A right-wing Christian extremist, 32-year-old Anders Behring Breivik, has been charged with bomb and gun terror attacks in Norway yesterday (22 July 2011) that have claimed at least 92 dead.
Sveinung Sponheim, a Norwegian police chief, says that Mr Breivik's recent internet postings "suggest that he has some political traits directed toward the right, and anti-Muslim views".
On a now deleted Facebook page, the alleged killer describes himself as a Christian and a conservative, and displays hardline nationalist views.
The authorities say that it is not yet clear whether Mr Breivik acted alone, or with accomplices. According to some witnesses, there may have been more people involved. But police are unable to comment further at present.
The killer was also a member of a Swedish neo-Nazi internet forum called Nordisk, says Expo, a Swedish group monitoring far-right activity.
It has also been confirmed that he was previously a member of the right-wing Progress Party, the second largest party in Norway's parliament, but that his membership was deleted in 2006.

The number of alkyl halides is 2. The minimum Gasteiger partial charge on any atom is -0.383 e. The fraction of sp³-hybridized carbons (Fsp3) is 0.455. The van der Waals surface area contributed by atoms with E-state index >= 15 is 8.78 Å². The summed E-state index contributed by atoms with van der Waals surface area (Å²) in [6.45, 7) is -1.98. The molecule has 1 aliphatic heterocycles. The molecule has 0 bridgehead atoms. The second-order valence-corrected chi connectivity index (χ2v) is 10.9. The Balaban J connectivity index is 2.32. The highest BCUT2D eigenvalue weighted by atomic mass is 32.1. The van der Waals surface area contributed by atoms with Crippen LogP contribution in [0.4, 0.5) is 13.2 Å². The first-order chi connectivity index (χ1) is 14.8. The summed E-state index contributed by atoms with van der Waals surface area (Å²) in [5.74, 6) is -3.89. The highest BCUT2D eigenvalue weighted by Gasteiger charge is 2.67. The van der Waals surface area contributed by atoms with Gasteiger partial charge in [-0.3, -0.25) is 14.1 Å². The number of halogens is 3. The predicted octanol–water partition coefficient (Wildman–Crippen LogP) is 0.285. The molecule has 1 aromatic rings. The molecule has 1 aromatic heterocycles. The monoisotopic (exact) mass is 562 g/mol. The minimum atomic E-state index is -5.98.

There had been earlier media speculation that the attacks in Norway - a car bomb that claimed at least seven lives in the capital, Oslo, and the shootings at a Labour Party island youth camp which have killed 85 or more - were likely to have been the work of Islamists.
Now, however, the spotlight is on right-wing extremists bolstered by nationalist, anti-Muslim and xenophobic Christian sentiments.
Anders Behring Breivik is reported as claiming that multiculturalism, the erosion of 'Christian values' and accommodation to Islam in Norway and Europe generally had "gone too far".
Also on Ekklesia:
* Norway's warning about xenophobic politics and religion, by Simon Barrow - http://www.ekklesia.co.uk/node/15146
* Behind the Norway terror attacks, by Savi Hensman - http://www.ekklesia.co.uk/node/15144
* Christianity, extremism and Anders Behring Breivik, by Phil Wood - http://www.ekklesia.co.uk/node/15143